Preface
Acknowledgments
Chapter 1. Tensors Need Context
1.1. Why Aren't Tensors Defined by What They Are?
1.2. Euclidean Vectors, without Coordinates
1.3. Derivatives of Euclidean Vectors with Respect to a

Preface
Acknowledgments
Chapter 1. Tensors Need Context
1.1. Why Aren't Tensors Defined by What They Are?
1.2. Euclidean Vectors, without Coordinates
1.3. Derivatives of Euclidean Vectors with Respect to a Scalar
1.4. The Euclidean Gradient
1.5. Euclidean Vectors, with Coordinates
1.6. Euclidean Vector Operations with and without Coordinates
1.7. Transformation Coefficients as Partial Derivatives
1.8. What Is a Theory of Relativity?
1.9. Vectors Represented as Matrices
1.10. Discussion Questions and Exercises
Chapter 2. Two-Index Tensors
2.1. The Electric Susceptibility Tensor
2.2. The Inertia Tensor
2.3. The Electric Quadrupole Tensor
2.4. The Electromagnetic Stress Tensor
2.5. Transformations of Two-Index Tensors
2.6. Finding Eigenvectors and Eigenvalues
2.7. Two-Index Tensor Components as Products of Vector Components
2.8. More Than Two Indices
2.9. Integration Measures and Tensor Densities
2.10. Discussion Questions and Exercises
Chapter 3. The Metric Tensor
3.1. The Distinction between Distance and Coordinate Displacement
3.2. Relative Motion
3.3. Upper and Lower Indices
3.4. Converting between Vectors and Duals
3.5. Contravariant, Covariant, and "Ordinary" Vectors
3.6. Tensor Algebra
3.7. Tensor Densities Revisited
3.8. Discussion Questions and Exercises
Chapter 4. Derivatives of Tensors
4.1. Signs of Trouble
4.2. The Affine Connection
4.3. The Newtonian Limit
4.4. Transformation of the Affine Connection
4.5. The Covariant Derivative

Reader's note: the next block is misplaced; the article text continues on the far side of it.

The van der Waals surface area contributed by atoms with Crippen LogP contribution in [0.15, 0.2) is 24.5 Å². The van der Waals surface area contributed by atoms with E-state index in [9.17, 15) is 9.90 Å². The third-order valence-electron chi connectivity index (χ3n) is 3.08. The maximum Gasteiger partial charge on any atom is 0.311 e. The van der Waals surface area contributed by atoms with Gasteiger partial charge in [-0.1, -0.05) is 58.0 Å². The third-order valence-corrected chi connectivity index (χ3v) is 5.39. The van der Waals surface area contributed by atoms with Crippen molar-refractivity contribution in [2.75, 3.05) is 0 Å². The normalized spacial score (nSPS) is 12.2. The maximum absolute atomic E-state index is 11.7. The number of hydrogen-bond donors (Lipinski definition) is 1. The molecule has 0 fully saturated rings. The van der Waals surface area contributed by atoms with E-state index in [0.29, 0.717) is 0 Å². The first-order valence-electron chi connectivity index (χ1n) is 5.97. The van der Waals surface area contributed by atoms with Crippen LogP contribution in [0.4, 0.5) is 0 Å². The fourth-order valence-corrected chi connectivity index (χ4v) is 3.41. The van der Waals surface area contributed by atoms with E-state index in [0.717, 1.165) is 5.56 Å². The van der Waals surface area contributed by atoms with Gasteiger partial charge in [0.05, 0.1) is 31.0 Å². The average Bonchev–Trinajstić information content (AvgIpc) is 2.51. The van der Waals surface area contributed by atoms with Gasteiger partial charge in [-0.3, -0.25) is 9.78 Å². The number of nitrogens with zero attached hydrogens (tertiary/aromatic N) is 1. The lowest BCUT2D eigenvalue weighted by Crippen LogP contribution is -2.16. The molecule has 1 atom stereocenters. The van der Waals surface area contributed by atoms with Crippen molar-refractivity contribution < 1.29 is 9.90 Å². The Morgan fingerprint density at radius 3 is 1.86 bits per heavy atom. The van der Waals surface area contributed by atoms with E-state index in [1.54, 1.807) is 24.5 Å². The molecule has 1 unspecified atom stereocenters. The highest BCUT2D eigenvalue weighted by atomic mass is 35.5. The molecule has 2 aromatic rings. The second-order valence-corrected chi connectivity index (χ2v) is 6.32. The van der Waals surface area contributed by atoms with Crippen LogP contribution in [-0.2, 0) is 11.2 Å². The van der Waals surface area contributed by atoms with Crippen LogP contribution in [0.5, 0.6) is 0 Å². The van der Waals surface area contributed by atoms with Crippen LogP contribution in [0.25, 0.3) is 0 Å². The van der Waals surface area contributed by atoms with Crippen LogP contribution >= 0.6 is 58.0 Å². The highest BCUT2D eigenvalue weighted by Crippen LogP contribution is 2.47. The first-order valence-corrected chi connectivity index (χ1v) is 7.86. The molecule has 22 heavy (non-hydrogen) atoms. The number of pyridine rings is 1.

4.6. Relation of the Affine Connection to the Metric Tensor
4.7. Divergence, Curl, and Laplacian with Covariant Derivatives
4.8. Disccussion Questions and Exercises
Chapter 5. Curvature
5.1. What Is Curvature?
5.2. The Riemann Tensor
5.3. Measuring Curvature
5.4. Linearity in the Second Derivative
5.5. Discussion Questions and Exercises
Chapter 6. Covariance Applications
6.1. Covariant Electrodynamics
6.2. General Covariance and Gravitation
6.3. Discussion Questions and Exercises
Chapter 7. Tensors and Manifolds
7.1. Tangent Spaces, Charts, and Manifolds
7.2. Metrics on Manifolds and Their Tangent Spaces
7.3. Dual Basis Vectors
7.4. Derivatives of Basis Vectors and the Affine Connection
7.5. Discussion Questions and Exercises
Chapter 8. Getting Acquainted with Differential Forms
8.1. Tensors as Multilinear Forms
8.2. 1-Forms and Their Extensions
8.3. Exterior Products and Differential Forms
8.4. The Exterior Derivative
8.5. An Application to Physics: Maxwell's Equations
8.6. Integrals of Differential Forms
8.7. Discussion Questions and Exercises
Appendix A: Common Coordinate Systems
Appendix B: Theorem of Alternatives
Appendix C: Abstract Vector Spaces
Bibliography
Index

Author Bio
Featured Contributor

Dwight E. Neuenschwander, Ph.D.

Dwight E. Neuenschwander is a professor of physics at Southern Nazarene University. He is a columnist for the Observer, the magazine of the Society for Physics Students, and the author of Emmy Noether's Wonderful Theorem, also published by Johns Hopkins, and How to Involve Undergraduates in Research: A Field Guide for Faculty.